It’s Bakrid, and one would imagine that Syed Basha will be busy with the festivities. But this most loyal servant of Lord Anjaneya is busy stringing flowers for him
It’s 5.30 in the morning, the night’s darkness is still putting up a fight with the rising sun, he’s there. Busy. From his huge bag of flowers, he is separating mallige (jasmine) from sevantige (chrystanthemum) from jaaji, sampige and the other lovely fragrances that fill the morning air. As usual — in the same designated spot of the sprawling Ragi Gudda Anjaneya temple premises — Syed Basha doesn’t even have the time to lift his head, forget answering our curious questions.
Basha has hundreds of reasons to be busy. Two days ago it was a special puja at the Ganesha temple, yesterday was navagraha homa in the other, and today it is Saraswati puja and tomorrow is Satyanarayana Puja and there’s more. He brings a by-two coffee and says, “I wake up at 3.30 a.m., catch the 4.15 bus from Jigani to the temple. After distributing flowers, I have to rush to City Market to buy flowers for tomorrow.” Basha has a quick lunch on reaching home and settles down with his wife and children to string flowers for the next day. This has been Basha’s routine for the last four decades, from 1972.
Pointing to the Anjaneya temple on the hillock, “Aa nammappanna nanna bhujada mele hotkondu hogidini (I have carried that God, my father, on these very shoulders),” he says, remembering the 1968 incident when the idol was found at the foot of the hillock. “This is the spot,” and then Basha stretches both his arms for me to see, “Look how strong and sturdy I am. I’m 64, can you tell? It’s all my God Anjaneya’s grace…” As a young boy, he was disinterested in studies and it often triggered his father’s anger. “He used to scold me everyday. One day I fought with him and left home. I came here from Jigani, and sold greens right in front of this temple in 1968. This was even before this temple came up…” recalls Basha, who comes from a family of muezzins.
Subramaniam, of the Ragi Gudda Temple Trust, took Basha into his fold, and ever since he has been associated with all the temple activities. For many years, Basha used to live in Subramaniam’s house and work for a salary of Rs. 2 at the temple. In these early years, Basha had even tried to runaway for reasons he doesn’t know himself, but had come back after the Lord Manjunatha at Dharmasthala said he was destined to be at the Ragigudda Temple. Someone even offered him a job with BTS, “but that was not to happen. Each time I made attempts to do other things, my god Anjaneya has brought me back,” he explains, wishing the temple priests who had just started arriving. “I ran into financial difficulties and even attempted suicide.” But Shivaramaiah, who is also associated with the Temple, came to Basha’s rescue. “Subramaniam and Shivaramaiah are godsend. They’ve taken care of me like their own…avaru nanna prana (they are my life).”
Basha started bringing flowers for the temple in 1972. And soon he started giving flowers to many Hindu households around the temple. “They love me so much, and trust me with everything. Any festivity, any family function, I’m there. In those days, I used to love watching films and many of them gave me money for the ticket,” Basha recalls with glee. He was such a pious and loyal servant of the Lord that the earlier priest used to take Basha into the sanctum sanctorum to help him decorate the God with flowers.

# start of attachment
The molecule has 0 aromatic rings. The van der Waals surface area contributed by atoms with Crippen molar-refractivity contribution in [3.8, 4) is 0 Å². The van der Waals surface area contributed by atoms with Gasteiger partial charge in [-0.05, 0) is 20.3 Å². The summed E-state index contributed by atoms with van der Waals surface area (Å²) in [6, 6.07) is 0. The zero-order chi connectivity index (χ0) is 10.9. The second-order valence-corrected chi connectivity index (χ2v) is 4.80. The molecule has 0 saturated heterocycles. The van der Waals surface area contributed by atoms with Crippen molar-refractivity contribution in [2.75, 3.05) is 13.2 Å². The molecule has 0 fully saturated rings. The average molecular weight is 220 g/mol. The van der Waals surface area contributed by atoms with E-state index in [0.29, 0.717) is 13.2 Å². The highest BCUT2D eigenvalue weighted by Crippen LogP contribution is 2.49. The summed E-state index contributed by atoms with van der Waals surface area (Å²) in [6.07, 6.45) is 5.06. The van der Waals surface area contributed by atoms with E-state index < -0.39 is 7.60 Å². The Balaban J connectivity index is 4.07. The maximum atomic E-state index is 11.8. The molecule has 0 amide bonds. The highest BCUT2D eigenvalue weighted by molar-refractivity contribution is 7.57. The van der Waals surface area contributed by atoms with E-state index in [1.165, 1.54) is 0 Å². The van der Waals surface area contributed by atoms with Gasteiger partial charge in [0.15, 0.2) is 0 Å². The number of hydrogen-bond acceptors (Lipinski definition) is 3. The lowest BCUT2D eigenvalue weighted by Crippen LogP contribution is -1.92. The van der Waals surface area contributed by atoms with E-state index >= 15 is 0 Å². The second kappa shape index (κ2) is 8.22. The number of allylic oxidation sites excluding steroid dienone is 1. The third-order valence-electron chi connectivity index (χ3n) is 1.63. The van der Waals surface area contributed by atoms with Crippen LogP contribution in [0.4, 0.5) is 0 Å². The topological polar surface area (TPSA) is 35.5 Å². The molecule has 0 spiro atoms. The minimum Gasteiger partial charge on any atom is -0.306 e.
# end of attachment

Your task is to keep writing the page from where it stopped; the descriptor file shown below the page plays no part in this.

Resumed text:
“As soon as I came into the service of my father Anjaneya, I gave up meat. My family and relatives used to get very annoyed with me. Now, they’ve given up. They call me a Brahmin. Even at my daughter’s wedding I ate only kheer. The puliyogre and mosaranna that is served as prasada is what I enjoy most,” says Basha, who survives on a staple of rice and bele saaru at home. Whenever meat is cooked at home, he cooks his meal separately and eats on a plantain leaf.
Basha is a devout Muslim, but says he has no time to go for namaaz regularly. However, on Fridays, come what may he goes to the mosque. “What do people who want to divide us know off the similarities in the Koran and Gita? I, in this very temple premises, have listened to so many religious discourses and I know that the essence of both the religions is the same,” holds Basha, who knows all the mantras and the various chants that is recited for the Hindu gods, but refuses to say it. “It’s to be said in my mind. Not before anyone. Every night when I go to bed, both Allah and Anjaneya come before my eyes. That’s the truth,” says Basha, whose family performs a puja at the temple once a year.
During Bakrid and Ramzan, Basha gets no help from his family to string flowers. “They are immersed in festivities, while I have a bath and settle down to do it myself…,” After his morning duties at the temple, Basha goes to the mosque, and returns to the temple. Once, the mullahs at the Puttayyanapalya mosque expressed their displeasure at Basha’s way of life. “I told them – my food comes from the feet of Anjaneya, and yours from Allah’s. It’s all the same.”
Basha doesn’t believe it’s a mere turn of events that landed him in the service of Lord Anjaneya. He has an interesting story to argue that fate had a hand at it.
His grandfather had an orchard of betel leaves. Monkeys would often attack it and destroy all the plants. “My grandfather was frustrated, and once, he doused a bamboo stick in kerosene and hid it among the plants.” No sooner the monkeys attacked, it was set on fire and 50 monkeys died. Basha says his father, who was born later, looked exactly like a monkey. “He had a hairy body and every inch looked like a monkey. In fact, my father was called ‘kothi saab’ by everyone.” Basha pauses, looks at me to see if I’ve made the connection. “You’re right, I’m serving the Lord, atoning for the sins committed by my grandfather….”